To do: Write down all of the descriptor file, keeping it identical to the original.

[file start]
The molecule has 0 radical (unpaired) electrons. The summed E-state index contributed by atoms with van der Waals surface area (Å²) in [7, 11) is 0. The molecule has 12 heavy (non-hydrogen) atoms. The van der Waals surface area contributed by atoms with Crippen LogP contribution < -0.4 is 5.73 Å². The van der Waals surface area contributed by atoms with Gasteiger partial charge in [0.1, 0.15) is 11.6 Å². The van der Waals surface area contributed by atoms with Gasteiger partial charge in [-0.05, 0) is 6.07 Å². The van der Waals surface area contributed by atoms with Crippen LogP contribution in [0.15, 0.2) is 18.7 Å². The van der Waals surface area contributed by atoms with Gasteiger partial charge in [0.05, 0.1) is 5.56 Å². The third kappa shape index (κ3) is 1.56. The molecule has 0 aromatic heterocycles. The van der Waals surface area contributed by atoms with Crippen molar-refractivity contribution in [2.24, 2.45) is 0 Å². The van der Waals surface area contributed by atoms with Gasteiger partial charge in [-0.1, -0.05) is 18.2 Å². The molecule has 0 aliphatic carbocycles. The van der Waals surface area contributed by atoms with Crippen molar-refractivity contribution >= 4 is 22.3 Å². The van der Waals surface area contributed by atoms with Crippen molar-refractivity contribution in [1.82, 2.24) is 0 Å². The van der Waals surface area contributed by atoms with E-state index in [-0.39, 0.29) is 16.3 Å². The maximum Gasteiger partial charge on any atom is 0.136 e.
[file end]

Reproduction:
The molecule has 0 radical (unpaired) electrons. The summed E-state index contributed by atoms with van der Waals surface area (Å²) in [7, 11) is 0. The molecule has 12 heavy (non-hydrogen) atoms. The van der Waals surface area contributed by atoms with Crippen LogP contribution < -0.4 is 5.73 Å². The van der Waals surface area contributed by atoms with Gasteiger partial charge in [0.1, 0.15) is 11.6 Å². The van der Waals surface area contributed by atoms with Gasteiger partial charge in [-0.05, 0) is 6.07 Å². The van der Waals surface area contributed by atoms with Crippen LogP contribution in [0.15, 0.2) is 18.7 Å². The van der Waals surface area contributed by atoms with Gasteiger partial charge in [0.05, 0.1) is 5.56 Å². The third kappa shape index (κ3) is 1.56. The molecule has 0 aromatic heterocycles. The van der Waals surface area contributed by atoms with Crippen molar-refractivity contribution in [2.24, 2.45) is 0 Å². The van der Waals surface area contributed by atoms with Gasteiger partial charge in [-0.1, -0.05) is 18.2 Å². The molecule has 0 aliphatic carbocycles. The van der Waals surface area contributed by atoms with Crippen molar-refractivity contribution >= 4 is 22.3 Å². The van der Waals surface area contributed by atoms with Crippen molar-refractivity contribution in [1.82, 2.24) is 0 Å². The van der Waals surface area contributed by atoms with E-state index in [-0.39, 0.29) is 16.3 Å². The maximum Gasteiger partial charge on any atom is 0.136 e.